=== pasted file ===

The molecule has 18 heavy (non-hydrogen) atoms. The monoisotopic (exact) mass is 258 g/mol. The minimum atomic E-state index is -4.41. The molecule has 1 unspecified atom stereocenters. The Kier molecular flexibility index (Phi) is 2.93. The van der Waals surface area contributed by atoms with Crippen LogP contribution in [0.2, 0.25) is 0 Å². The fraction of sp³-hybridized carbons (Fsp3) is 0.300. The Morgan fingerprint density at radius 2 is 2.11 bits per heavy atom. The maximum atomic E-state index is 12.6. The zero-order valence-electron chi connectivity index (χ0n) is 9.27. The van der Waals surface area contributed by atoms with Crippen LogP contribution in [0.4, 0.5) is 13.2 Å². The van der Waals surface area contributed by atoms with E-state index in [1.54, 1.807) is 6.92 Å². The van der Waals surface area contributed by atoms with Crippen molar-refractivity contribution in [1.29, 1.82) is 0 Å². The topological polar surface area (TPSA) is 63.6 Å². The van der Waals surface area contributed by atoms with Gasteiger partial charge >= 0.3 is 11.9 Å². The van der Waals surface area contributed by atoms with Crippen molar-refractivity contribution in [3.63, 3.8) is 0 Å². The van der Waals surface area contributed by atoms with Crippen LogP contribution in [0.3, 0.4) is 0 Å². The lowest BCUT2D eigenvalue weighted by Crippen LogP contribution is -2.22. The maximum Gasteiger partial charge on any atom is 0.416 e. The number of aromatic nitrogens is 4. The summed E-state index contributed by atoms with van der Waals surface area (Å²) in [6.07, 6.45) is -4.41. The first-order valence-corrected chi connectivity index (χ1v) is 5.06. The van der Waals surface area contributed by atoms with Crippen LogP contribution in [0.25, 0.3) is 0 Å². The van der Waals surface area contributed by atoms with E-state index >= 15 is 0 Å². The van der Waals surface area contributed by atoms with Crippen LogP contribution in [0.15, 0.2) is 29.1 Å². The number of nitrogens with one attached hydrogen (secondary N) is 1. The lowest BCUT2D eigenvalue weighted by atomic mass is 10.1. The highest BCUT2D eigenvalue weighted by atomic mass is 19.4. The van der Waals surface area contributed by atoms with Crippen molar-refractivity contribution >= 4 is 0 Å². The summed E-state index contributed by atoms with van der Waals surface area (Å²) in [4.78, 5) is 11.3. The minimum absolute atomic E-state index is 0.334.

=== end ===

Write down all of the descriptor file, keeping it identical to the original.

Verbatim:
The molecule has 18 heavy (non-hydrogen) atoms. The monoisotopic (exact) mass is 258 g/mol. The minimum atomic E-state index is -4.41. The molecule has 1 unspecified atom stereocenters. The Kier molecular flexibility index (Phi) is 2.93. The van der Waals surface area contributed by atoms with Crippen LogP contribution in [0.2, 0.25) is 0 Å². The fraction of sp³-hybridized carbons (Fsp3) is 0.300. The Morgan fingerprint density at radius 2 is 2.11 bits per heavy atom. The maximum atomic E-state index is 12.6. The zero-order valence-electron chi connectivity index (χ0n) is 9.27. The van der Waals surface area contributed by atoms with Crippen LogP contribution in [0.4, 0.5) is 13.2 Å². The van der Waals surface area contributed by atoms with E-state index in [1.54, 1.807) is 6.92 Å². The van der Waals surface area contributed by atoms with Crippen molar-refractivity contribution in [1.29, 1.82) is 0 Å². The topological polar surface area (TPSA) is 63.6 Å². The van der Waals surface area contributed by atoms with Gasteiger partial charge >= 0.3 is 11.9 Å². The van der Waals surface area contributed by atoms with Crippen molar-refractivity contribution in [3.63, 3.8) is 0 Å². The van der Waals surface area contributed by atoms with Crippen LogP contribution in [0.3, 0.4) is 0 Å². The lowest BCUT2D eigenvalue weighted by Crippen LogP contribution is -2.22. The maximum Gasteiger partial charge on any atom is 0.416 e. The number of aromatic nitrogens is 4. The summed E-state index contributed by atoms with van der Waals surface area (Å²) in [6.07, 6.45) is -4.41. The first-order valence-corrected chi connectivity index (χ1v) is 5.06. The van der Waals surface area contributed by atoms with Crippen LogP contribution in [0.25, 0.3) is 0 Å². The van der Waals surface area contributed by atoms with E-state index >= 15 is 0 Å². The van der Waals surface area contributed by atoms with Crippen LogP contribution in [0.15, 0.2) is 29.1 Å². The number of nitrogens with one attached hydrogen (secondary N) is 1. The lowest BCUT2D eigenvalue weighted by atomic mass is 10.1. The highest BCUT2D eigenvalue weighted by atomic mass is 19.4. The van der Waals surface area contributed by atoms with Crippen molar-refractivity contribution >= 4 is 0 Å². The summed E-state index contributed by atoms with van der Waals surface area (Å²) in [4.78, 5) is 11.3. The minimum absolute atomic E-state index is 0.334.